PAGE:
Objectivism doesn’t work philosophically for other reasons as well. Ayn Rand didn’t the subject much further than Aristotle and it shows, by modern standards her philosophy is just primitive. Maybe someone can give it a thorough makeover and make it presentable again but as it is, it’s basically crap.

Artistic value of her works is not very high either. She is just not a good writer by any standard and her books were mercilessly thrashed by critics when they came out. She loved and admired art all her life but she was just not very good at it herself.

Her proposed ethics are controversial, too, and this is where it gets interesting. Her basic idea is that selfishness is good, selfishness is the purpose of human life and a moral obligation of every human being to pursue. She rejected any intrusion on individual liberties and, according to people who actually read her books, Rand ranted against any form of state control over people’s work.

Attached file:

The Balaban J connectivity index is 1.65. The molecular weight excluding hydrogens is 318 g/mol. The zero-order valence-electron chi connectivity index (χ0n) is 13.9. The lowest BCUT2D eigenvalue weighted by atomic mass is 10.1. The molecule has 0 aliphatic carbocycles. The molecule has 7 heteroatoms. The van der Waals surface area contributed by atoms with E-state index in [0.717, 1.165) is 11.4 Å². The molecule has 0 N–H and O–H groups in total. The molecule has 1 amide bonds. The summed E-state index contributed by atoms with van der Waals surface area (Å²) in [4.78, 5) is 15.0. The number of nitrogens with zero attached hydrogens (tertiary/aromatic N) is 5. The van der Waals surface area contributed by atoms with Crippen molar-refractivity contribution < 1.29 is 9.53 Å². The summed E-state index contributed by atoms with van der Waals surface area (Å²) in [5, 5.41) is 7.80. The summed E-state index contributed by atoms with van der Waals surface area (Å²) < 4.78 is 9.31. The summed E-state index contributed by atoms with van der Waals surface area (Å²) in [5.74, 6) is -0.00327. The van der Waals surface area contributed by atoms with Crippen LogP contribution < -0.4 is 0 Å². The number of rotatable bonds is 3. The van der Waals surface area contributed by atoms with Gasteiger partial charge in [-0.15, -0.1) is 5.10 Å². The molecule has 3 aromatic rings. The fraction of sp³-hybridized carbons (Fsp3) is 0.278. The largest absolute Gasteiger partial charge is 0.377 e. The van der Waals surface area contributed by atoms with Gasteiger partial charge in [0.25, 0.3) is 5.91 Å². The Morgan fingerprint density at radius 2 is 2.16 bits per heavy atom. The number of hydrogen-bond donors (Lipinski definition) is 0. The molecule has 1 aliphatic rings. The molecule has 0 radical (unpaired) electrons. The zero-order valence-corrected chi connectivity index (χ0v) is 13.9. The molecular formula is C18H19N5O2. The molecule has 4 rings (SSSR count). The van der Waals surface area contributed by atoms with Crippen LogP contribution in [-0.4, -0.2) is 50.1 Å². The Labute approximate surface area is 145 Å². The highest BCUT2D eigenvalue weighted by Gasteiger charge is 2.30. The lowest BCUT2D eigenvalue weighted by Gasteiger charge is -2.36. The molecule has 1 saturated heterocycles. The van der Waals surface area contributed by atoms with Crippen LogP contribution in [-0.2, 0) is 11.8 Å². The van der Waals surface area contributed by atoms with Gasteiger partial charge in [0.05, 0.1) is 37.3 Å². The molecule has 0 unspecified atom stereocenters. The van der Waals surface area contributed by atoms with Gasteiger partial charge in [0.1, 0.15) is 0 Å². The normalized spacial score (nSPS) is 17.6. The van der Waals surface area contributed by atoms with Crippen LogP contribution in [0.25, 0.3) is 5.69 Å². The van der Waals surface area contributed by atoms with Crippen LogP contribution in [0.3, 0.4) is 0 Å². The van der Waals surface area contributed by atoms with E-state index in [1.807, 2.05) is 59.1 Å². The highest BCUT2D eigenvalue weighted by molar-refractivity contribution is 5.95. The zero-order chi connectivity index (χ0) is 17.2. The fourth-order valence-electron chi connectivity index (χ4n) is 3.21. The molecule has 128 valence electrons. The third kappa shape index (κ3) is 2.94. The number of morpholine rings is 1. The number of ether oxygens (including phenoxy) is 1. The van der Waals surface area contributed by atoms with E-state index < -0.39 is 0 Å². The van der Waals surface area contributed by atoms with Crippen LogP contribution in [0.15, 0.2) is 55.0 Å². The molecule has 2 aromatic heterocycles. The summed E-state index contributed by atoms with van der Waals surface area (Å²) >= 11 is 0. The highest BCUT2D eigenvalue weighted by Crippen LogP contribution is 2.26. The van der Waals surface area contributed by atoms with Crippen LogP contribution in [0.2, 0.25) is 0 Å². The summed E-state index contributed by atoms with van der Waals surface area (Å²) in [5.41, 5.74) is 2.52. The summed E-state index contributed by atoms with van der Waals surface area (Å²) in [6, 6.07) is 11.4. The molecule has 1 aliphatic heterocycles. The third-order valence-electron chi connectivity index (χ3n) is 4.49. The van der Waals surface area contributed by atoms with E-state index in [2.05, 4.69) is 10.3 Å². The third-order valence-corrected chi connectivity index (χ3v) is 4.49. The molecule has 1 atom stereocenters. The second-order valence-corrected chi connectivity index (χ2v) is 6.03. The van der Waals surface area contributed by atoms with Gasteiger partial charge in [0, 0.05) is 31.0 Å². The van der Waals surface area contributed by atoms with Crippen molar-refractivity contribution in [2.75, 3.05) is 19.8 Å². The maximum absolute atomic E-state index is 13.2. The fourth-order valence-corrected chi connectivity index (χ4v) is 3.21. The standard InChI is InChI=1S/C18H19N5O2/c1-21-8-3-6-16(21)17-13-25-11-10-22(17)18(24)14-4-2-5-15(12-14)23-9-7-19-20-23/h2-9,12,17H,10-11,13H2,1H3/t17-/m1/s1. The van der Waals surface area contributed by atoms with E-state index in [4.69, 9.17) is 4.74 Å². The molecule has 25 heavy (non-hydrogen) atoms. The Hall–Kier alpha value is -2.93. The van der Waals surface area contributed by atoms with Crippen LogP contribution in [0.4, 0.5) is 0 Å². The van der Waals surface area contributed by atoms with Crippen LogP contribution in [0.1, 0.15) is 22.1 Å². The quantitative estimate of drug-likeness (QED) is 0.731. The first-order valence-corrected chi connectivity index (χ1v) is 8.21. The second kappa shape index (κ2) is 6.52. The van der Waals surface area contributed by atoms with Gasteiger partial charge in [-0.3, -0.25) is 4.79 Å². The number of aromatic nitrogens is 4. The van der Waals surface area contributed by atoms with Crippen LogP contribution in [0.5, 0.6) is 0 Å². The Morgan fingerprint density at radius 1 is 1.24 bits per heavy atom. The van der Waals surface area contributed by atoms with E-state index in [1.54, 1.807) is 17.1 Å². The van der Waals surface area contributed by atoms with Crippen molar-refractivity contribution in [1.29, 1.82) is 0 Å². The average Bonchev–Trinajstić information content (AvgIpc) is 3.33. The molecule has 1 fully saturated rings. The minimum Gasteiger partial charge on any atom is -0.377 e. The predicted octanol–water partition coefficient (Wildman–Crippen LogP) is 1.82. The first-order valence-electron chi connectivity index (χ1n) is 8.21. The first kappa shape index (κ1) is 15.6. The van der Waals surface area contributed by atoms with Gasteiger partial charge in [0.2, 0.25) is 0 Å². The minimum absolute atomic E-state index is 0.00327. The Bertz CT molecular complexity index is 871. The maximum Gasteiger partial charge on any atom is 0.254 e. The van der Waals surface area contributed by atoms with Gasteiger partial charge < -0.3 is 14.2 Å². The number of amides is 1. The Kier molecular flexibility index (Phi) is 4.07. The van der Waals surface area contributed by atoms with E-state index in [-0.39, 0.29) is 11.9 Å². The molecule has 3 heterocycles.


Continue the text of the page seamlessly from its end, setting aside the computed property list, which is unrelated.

Somehow she didn’t get along with libertarians but the reason she is so popular now is that this fight against big government is what drives US Republicans and especially the Tea Party. They all just love her and even when they don’t give her credit they expound her ideas and values in every aspect of their politics. I’m not going to go through it point by point but they are remarkably close.

Obviously, their political opponents are opposing Rand’s ideas, too, and they have their own reasons and solid arguments. The one I like most is that Rand’s followers are happy to privatize profits but then don’t think twice about socializing losses. Well, some opposed government bailouts after recent financial crisis but not those who received them, and it’s generally agreed that without bailouts and big state Rand’s economy simply wouldn’t survive.